About the presenter: Jane Fraser graduated from Bryn Mawr College with a BA in Russian studies. Graduate work at Universite de Strasbourg, France, in Russian and Linguistics. Has been president of the Stuttering Foundation since 1981. Was a member of the NIDCD Advisory Council of the NIH, 1996-2000. From 1978-1980, worked as editor in cancer research, Institut Gustave Roussy, Villejuif, France. From 1975 to 1978 worked as interpreter and translator, Assemblee Nationale (Congress), Paris, France. She has been Trustee of Hamilton College, Co-chair, Parents Association, Pitzer College. Member of the Societe Francaise de Phoniatrie, and IALP.
About the presenter: Judy Kuster, M.S. in speech-language pathology and M.S. in counseling, is a professor of Communication Disorders at Minnesota State University, Mankato. She is well-published in Internet resources and has presented at state, national and international conferences. She is the webmaster for Net Connections for Communication Disorders and Sciences and the Stuttering Home Page as well as the coordinator of this online conference. She holds Specialty Recognition in Stuttering and is a member of the Division #4 Fluency and Fluency Disorders. She is a member of the National Stuttering Association, the International Fluency Association and the International Stuttering Association. .

You can post Questions/comments about the following paper to the author before October 22, 2006.

Stuttering: For Kids By Kids

Jane Fraser from Tennessee, USA
and Judy Kuster from Minnesota, USA and

The 2005 ISAD online conference previewed information about a new DVD, Stuttering: For Kids By Kids, produced by Lisa Scott and colleagues Kristin Chmela, Carroll Guitar, Jane Fraser, Bill Murphy, Joe Donaher and Lee Caggiano who thought that having footage of children talking to other children and answering questions about their own stuttering would be more acceptable and less intimidating to them than being "talked to" by adult SLPs. This year, the DVD is not only available for purchase ($10 from the Stuttering Foundation of America, a non-profit organization helping those who stutter), but is freely available online, and with the permission of Jane Fraser, has become a part of this conference. It is a video that will be especially interesting to any children for attend the online conference!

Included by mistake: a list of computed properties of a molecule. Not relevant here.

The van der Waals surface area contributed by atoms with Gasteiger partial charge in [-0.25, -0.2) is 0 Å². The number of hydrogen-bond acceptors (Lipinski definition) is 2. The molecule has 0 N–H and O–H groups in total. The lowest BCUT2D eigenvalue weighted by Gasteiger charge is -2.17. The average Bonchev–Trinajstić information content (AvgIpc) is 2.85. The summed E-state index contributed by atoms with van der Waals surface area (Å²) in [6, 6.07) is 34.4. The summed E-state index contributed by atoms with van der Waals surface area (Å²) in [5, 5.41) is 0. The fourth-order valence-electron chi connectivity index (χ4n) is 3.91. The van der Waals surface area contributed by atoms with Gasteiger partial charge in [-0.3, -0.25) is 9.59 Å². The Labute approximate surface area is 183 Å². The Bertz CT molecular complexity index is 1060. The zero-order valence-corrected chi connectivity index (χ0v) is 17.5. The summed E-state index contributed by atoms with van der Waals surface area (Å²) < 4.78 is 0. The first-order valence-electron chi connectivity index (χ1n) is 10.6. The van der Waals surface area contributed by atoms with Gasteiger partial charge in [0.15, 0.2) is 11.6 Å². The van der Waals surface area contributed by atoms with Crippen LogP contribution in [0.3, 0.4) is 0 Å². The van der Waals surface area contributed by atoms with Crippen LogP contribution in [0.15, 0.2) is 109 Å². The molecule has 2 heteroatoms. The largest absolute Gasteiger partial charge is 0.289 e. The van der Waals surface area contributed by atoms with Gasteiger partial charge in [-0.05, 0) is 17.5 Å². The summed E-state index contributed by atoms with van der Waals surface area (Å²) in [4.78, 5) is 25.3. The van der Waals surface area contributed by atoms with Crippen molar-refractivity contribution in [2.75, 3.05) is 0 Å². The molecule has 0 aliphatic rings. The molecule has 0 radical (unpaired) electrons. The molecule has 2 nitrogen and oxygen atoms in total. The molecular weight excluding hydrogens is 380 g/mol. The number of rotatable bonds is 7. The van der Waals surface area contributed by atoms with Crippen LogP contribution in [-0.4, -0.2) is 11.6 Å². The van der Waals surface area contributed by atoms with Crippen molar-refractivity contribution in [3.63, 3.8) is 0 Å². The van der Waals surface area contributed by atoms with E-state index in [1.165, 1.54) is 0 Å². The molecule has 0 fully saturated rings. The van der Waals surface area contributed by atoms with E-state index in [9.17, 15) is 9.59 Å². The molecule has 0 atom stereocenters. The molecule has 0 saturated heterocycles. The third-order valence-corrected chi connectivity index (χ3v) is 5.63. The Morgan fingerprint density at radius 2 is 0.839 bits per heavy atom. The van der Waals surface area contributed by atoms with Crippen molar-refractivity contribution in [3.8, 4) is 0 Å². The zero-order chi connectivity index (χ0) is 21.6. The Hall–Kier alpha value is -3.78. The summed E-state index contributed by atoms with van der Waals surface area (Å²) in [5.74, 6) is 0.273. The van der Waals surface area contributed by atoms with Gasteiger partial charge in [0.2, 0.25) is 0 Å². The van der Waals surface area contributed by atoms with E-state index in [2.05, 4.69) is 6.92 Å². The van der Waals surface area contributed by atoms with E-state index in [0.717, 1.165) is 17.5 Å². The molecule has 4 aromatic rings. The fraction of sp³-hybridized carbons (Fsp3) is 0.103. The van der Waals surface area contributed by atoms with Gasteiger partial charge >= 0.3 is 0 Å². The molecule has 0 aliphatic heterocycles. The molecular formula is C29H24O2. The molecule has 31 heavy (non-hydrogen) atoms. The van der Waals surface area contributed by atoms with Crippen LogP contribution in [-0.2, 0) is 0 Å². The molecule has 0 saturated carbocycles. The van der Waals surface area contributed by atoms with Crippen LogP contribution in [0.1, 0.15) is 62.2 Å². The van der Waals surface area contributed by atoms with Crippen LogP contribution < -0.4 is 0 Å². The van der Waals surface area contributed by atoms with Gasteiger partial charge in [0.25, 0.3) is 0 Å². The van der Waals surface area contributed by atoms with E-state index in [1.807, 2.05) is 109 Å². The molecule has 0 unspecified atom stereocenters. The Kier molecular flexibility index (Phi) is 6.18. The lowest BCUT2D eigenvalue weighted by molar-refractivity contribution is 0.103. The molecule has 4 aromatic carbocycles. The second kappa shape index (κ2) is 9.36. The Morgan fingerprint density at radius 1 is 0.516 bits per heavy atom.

The DVD features "Swish" (an animated basketball) interviewing several children who stutter. The variety of the children who appear in the DVD -- in age, in interests, in stuttering severity, in experiences -- makes it appealing to children of all ages. Another unique feature of the DVD is that it includes an animated character who narrates, "Swish." This character is the creation of a team of Purdue University computer graphics students who donated their work for the DVD.

The film has many advantages besides those for children. It helps to bring stuttering out into the open for parents and teachers who, one hopes, will watch it alongside the kids at some point. It discusses doing a classroom presentation about stuttering, whether stuttering is a "big deal," how kids feel about being teased, etc. The children also offer advice about what has been helpful for them. Many different reactions are included in such a way as to make any child be able to identify with some of the children in the film.

A speech-language therapist, Sally Strudell posted on Stutt-L, 16 Mar 2006,

"We recently watched this video in my Fluency class and I love it. I have also showed parts of it to a school-age client who really enjoyed seeing kids her own age talk about stuttering and their feelings. I think this is one possible way to get kids to talk about their feelings without putting so much pressure on them to "say the right thing". It also lets them know that they're not alone. Even if they don't open up and want to talk about their own feelings it exposes them, in a hopefully safe way, to the fact that there *are* a lot of feelings about their speech that are OK to have and to talk about at some point with someone, even if it's not you (as the SLP)." VL, mother of a child who stutters posted on Parents-W, 13 March, 2006 I showed the video to B_ (age 7) and she was so happy to see other kids who stutter and hear them express some of the same feelings she has, she also thought Mathew in the video was cute!! It gave us another opportunity to talk about her stammer and to practice some of the speech techniques.

The entire video Stuttering: For Kids By Kids is freely available on this conference site in QuickTime format. To view the video in a variety of formats (both broadband and dial-up, in quicktime, realmedia, and windows media), follow this link.

You can post Questions/comments about the above paper to the author before October 22, 2006.

June 2006
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